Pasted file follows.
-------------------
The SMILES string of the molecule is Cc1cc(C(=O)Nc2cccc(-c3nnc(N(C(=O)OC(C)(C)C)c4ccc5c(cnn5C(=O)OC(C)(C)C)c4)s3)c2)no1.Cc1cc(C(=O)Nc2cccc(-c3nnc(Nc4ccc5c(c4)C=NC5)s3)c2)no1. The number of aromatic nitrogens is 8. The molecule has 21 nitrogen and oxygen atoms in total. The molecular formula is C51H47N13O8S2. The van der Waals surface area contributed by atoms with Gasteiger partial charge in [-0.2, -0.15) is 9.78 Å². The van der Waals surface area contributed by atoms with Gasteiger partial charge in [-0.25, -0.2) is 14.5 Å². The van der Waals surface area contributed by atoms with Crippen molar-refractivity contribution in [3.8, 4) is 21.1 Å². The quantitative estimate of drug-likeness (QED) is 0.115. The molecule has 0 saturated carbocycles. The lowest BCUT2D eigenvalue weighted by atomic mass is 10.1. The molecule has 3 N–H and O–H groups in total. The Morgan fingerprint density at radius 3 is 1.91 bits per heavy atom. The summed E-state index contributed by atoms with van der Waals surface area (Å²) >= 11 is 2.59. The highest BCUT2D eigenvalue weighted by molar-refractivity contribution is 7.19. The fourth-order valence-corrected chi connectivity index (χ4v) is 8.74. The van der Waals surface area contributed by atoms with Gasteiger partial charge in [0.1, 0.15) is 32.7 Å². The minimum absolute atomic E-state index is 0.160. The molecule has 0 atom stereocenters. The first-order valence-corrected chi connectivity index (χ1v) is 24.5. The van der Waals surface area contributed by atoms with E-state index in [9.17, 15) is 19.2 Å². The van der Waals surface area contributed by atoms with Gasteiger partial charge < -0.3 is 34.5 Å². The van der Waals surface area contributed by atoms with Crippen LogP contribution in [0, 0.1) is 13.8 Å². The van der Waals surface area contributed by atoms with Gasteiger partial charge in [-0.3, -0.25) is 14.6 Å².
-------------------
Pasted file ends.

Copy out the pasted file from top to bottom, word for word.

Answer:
The SMILES string of the molecule is Cc1cc(C(=O)Nc2cccc(-c3nnc(N(C(=O)OC(C)(C)C)c4ccc5c(cnn5C(=O)OC(C)(C)C)c4)s3)c2)no1.Cc1cc(C(=O)Nc2cccc(-c3nnc(Nc4ccc5c(c4)C=NC5)s3)c2)no1. The number of aromatic nitrogens is 8. The molecule has 21 nitrogen and oxygen atoms in total. The molecular formula is C51H47N13O8S2. The van der Waals surface area contributed by atoms with Gasteiger partial charge in [-0.2, -0.15) is 9.78 Å². The van der Waals surface area contributed by atoms with Gasteiger partial charge in [-0.25, -0.2) is 14.5 Å². The van der Waals surface area contributed by atoms with Crippen molar-refractivity contribution in [3.8, 4) is 21.1 Å². The quantitative estimate of drug-likeness (QED) is 0.115. The molecule has 0 saturated carbocycles. The lowest BCUT2D eigenvalue weighted by atomic mass is 10.1. The molecule has 3 N–H and O–H groups in total. The Morgan fingerprint density at radius 3 is 1.91 bits per heavy atom. The summed E-state index contributed by atoms with van der Waals surface area (Å²) >= 11 is 2.59. The highest BCUT2D eigenvalue weighted by molar-refractivity contribution is 7.19. The fourth-order valence-corrected chi connectivity index (χ4v) is 8.74. The van der Waals surface area contributed by atoms with Gasteiger partial charge in [0.1, 0.15) is 32.7 Å². The minimum absolute atomic E-state index is 0.160. The molecule has 0 atom stereocenters. The first-order valence-corrected chi connectivity index (χ1v) is 24.5. The van der Waals surface area contributed by atoms with E-state index in [9.17, 15) is 19.2 Å². The van der Waals surface area contributed by atoms with Gasteiger partial charge < -0.3 is 34.5 Å². The van der Waals surface area contributed by atoms with Crippen LogP contribution in [0, 0.1) is 13.8 Å². The van der Waals surface area contributed by atoms with Gasteiger partial charge in [-0.3, -0.25) is 14.6 Å².